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Epitope mapping of anti-glomerular basement membrane (GBM) antibodies with synthetic peptides

Hellmark, Thomas LU ; Brunmark, C; Trojnar, J and Wieslander, Jörgen LU (1996) In Clinical and Experimental Immunology 105(3). p.504-510
Abstract
Autoantibodies to the non-collagenous (NC1) domain of the alpha 3(IV)-chain of type IV collagen are found in sera from patients with anti-GBM nephritis. These antibodies have been shown to be pathogenic. In this study the antibody specificity has been investigated in patients with Goodpasture's syndrome and from a patient with atypical anti-GBM antibodies, recognizing the alpha 1(IV)-chain only. Overlapping synthetic peptides, covering the complete NC1 domains of the alpha 1(IV)- and alpha 3(IV)-chains were used in sandwich ELISA and competitive ELISA. None of the Goodpasture sera showed reactivity to the synthetic peptides. However, antibodies from the patient with atypical anti-GBM antibodies recognized a 20 amino acid peptide from the... (More)
Autoantibodies to the non-collagenous (NC1) domain of the alpha 3(IV)-chain of type IV collagen are found in sera from patients with anti-GBM nephritis. These antibodies have been shown to be pathogenic. In this study the antibody specificity has been investigated in patients with Goodpasture's syndrome and from a patient with atypical anti-GBM antibodies, recognizing the alpha 1(IV)-chain only. Overlapping synthetic peptides, covering the complete NC1 domains of the alpha 1(IV)- and alpha 3(IV)-chains were used in sandwich ELISA and competitive ELISA. None of the Goodpasture sera showed reactivity to the synthetic peptides. However, antibodies from the patient with atypical anti-GBM antibodies recognized a 20 amino acid peptide from the alpha 1(IV)-chain. The reactive peptide was further narrowed down with glycine substitution of the different amino acids. We have localized the epitope to the four last C-terminal amino acids of the alpha 1(IV)-chain, with the sequence 1754-MRRT. The two arginine residues were found to be essential for antibody binding. Threonine is important, while methionine is of less importance. These four amino acids are also determined to be the smallest peptide that could inhibit the binding of the autoantibodies to the native alpha 1(IV)-chain. This study shows that overlapping peptides can be used to map linear epitopes. However, for conformational epitopes such as the Goodpasture epitope, other methods must be used. It would be prognostically important to know the fine specificity of anti-GBM antibodies, since the patient with anti-alpha 1(IV) antibodies had a mild disease, while the Goodpasture patients with anti-alpha 3(IV) antibodies had a rapidly progressive disease. (Less)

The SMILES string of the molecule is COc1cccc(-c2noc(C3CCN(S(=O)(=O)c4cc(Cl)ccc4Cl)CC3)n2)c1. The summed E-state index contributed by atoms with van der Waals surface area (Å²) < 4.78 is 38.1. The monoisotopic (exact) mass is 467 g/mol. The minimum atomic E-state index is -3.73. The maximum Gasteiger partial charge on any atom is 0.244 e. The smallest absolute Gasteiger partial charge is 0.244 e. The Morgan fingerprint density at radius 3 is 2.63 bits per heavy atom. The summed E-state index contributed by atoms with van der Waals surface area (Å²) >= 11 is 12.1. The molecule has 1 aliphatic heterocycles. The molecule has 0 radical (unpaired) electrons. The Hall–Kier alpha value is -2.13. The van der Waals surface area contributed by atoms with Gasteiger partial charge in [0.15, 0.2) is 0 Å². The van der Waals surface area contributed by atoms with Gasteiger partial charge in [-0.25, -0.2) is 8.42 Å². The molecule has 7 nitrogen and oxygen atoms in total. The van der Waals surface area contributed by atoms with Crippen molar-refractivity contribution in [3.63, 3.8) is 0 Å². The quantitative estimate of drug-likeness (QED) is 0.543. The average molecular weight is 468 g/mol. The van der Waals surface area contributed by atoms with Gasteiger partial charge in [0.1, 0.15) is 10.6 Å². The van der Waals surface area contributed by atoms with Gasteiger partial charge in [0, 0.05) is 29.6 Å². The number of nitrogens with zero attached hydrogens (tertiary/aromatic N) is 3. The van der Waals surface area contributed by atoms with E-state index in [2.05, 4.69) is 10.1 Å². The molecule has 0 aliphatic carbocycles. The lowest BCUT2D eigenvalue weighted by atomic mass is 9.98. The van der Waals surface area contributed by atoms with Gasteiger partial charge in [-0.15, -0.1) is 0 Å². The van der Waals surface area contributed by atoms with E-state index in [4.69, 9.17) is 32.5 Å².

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author
organization
publishing date
type
Contribution to journal
publication status
published
subject
keywords
anti-GBM antibodies, Goodpasture syndrome, type IV collagen, synthetic peptides
in
Clinical and Experimental Immunology
volume
105
issue
3
pages
504 - 510
publisher
British Society for Immunology
external identifiers
  • pmid:8809141
ISSN
0009-9104
DOI
10.1046/j.1365-2249.1996.119808.x
language
English
LU publication?
yes
id
30930f5d-265f-491c-95df-cea85e222a02 (old id 1110059)
date added to LUP
2008-07-23 11:27:50
date last changed
2016-04-15 19:31:57
@article{30930f5d-265f-491c-95df-cea85e222a02,
  abstract     = {Autoantibodies to the non-collagenous (NC1) domain of the alpha 3(IV)-chain of type IV collagen are found in sera from patients with anti-GBM nephritis. These antibodies have been shown to be pathogenic. In this study the antibody specificity has been investigated in patients with Goodpasture's syndrome and from a patient with atypical anti-GBM antibodies, recognizing the alpha 1(IV)-chain only. Overlapping synthetic peptides, covering the complete NC1 domains of the alpha 1(IV)- and alpha 3(IV)-chains were used in sandwich ELISA and competitive ELISA. None of the Goodpasture sera showed reactivity to the synthetic peptides. However, antibodies from the patient with atypical anti-GBM antibodies recognized a 20 amino acid peptide from the alpha 1(IV)-chain. The reactive peptide was further narrowed down with glycine substitution of the different amino acids. We have localized the epitope to the four last C-terminal amino acids of the alpha 1(IV)-chain, with the sequence 1754-MRRT. The two arginine residues were found to be essential for antibody binding. Threonine is important, while methionine is of less importance. These four amino acids are also determined to be the smallest peptide that could inhibit the binding of the autoantibodies to the native alpha 1(IV)-chain. This study shows that overlapping peptides can be used to map linear epitopes. However, for conformational epitopes such as the Goodpasture epitope, other methods must be used. It would be prognostically important to know the fine specificity of anti-GBM antibodies, since the patient with anti-alpha 1(IV) antibodies had a mild disease, while the Goodpasture patients with anti-alpha 3(IV) antibodies had a rapidly progressive disease.},
  author       = {Hellmark, Thomas and Brunmark, C and Trojnar, J and Wieslander, Jörgen},
  issn         = {0009-9104},
  keyword      = {anti-GBM antibodies,Goodpasture syndrome,type IV collagen,synthetic peptides},
  language     = {eng},
  number       = {3},
  pages        = {504--510},
  publisher    = {British Society for Immunology},
  series       = {Clinical and Experimental Immunology},
  title        = {Epitope mapping of anti-glomerular basement membrane (GBM) antibodies with synthetic peptides},
  url          = {http://dx.doi.org/10.1046/j.1365-2249.1996.119808.x},
  volume       = {105},
  year         = {1996},
}